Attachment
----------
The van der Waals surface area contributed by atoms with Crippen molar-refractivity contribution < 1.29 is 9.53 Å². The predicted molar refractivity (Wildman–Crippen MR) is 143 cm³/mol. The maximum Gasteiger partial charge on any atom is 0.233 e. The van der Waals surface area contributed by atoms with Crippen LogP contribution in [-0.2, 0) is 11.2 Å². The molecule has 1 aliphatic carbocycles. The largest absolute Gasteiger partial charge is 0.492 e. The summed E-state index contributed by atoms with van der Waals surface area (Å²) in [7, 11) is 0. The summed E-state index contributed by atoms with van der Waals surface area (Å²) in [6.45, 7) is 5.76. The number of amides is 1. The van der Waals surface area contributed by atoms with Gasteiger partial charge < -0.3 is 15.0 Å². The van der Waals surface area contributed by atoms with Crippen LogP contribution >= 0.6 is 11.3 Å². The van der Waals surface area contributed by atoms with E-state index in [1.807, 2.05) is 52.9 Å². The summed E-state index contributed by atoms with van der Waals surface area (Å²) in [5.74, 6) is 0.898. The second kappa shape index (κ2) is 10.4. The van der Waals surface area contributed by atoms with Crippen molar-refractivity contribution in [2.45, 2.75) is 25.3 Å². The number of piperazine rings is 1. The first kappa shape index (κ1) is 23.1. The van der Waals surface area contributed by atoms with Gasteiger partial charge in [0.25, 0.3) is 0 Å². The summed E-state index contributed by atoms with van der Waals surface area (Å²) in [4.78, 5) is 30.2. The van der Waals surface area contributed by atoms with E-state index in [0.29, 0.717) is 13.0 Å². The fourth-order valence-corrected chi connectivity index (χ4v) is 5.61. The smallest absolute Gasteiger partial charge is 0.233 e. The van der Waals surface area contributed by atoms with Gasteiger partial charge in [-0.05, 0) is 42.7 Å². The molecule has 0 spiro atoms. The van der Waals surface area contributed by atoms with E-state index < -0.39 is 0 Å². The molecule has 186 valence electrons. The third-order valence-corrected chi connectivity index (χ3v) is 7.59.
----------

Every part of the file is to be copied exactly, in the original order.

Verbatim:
The van der Waals surface area contributed by atoms with Crippen molar-refractivity contribution < 1.29 is 9.53 Å². The predicted molar refractivity (Wildman–Crippen MR) is 143 cm³/mol. The maximum Gasteiger partial charge on any atom is 0.233 e. The van der Waals surface area contributed by atoms with Crippen LogP contribution in [-0.2, 0) is 11.2 Å². The molecule has 1 aliphatic carbocycles. The largest absolute Gasteiger partial charge is 0.492 e. The summed E-state index contributed by atoms with van der Waals surface area (Å²) in [7, 11) is 0. The summed E-state index contributed by atoms with van der Waals surface area (Å²) in [6.45, 7) is 5.76. The number of amides is 1. The van der Waals surface area contributed by atoms with Gasteiger partial charge < -0.3 is 15.0 Å². The van der Waals surface area contributed by atoms with Crippen LogP contribution >= 0.6 is 11.3 Å². The van der Waals surface area contributed by atoms with E-state index in [1.807, 2.05) is 52.9 Å². The summed E-state index contributed by atoms with van der Waals surface area (Å²) in [5.74, 6) is 0.898. The second kappa shape index (κ2) is 10.4. The van der Waals surface area contributed by atoms with Crippen molar-refractivity contribution in [2.45, 2.75) is 25.3 Å². The number of piperazine rings is 1. The first kappa shape index (κ1) is 23.1. The van der Waals surface area contributed by atoms with Gasteiger partial charge in [0.25, 0.3) is 0 Å². The summed E-state index contributed by atoms with van der Waals surface area (Å²) in [4.78, 5) is 30.2. The van der Waals surface area contributed by atoms with E-state index in [0.29, 0.717) is 13.0 Å². The fourth-order valence-corrected chi connectivity index (χ4v) is 5.61. The smallest absolute Gasteiger partial charge is 0.233 e. The van der Waals surface area contributed by atoms with Gasteiger partial charge in [-0.05, 0) is 42.7 Å². The molecule has 0 spiro atoms. The van der Waals surface area contributed by atoms with E-state index < -0.39 is 0 Å². The molecule has 186 valence electrons. The third-order valence-corrected chi connectivity index (χ3v) is 7.59.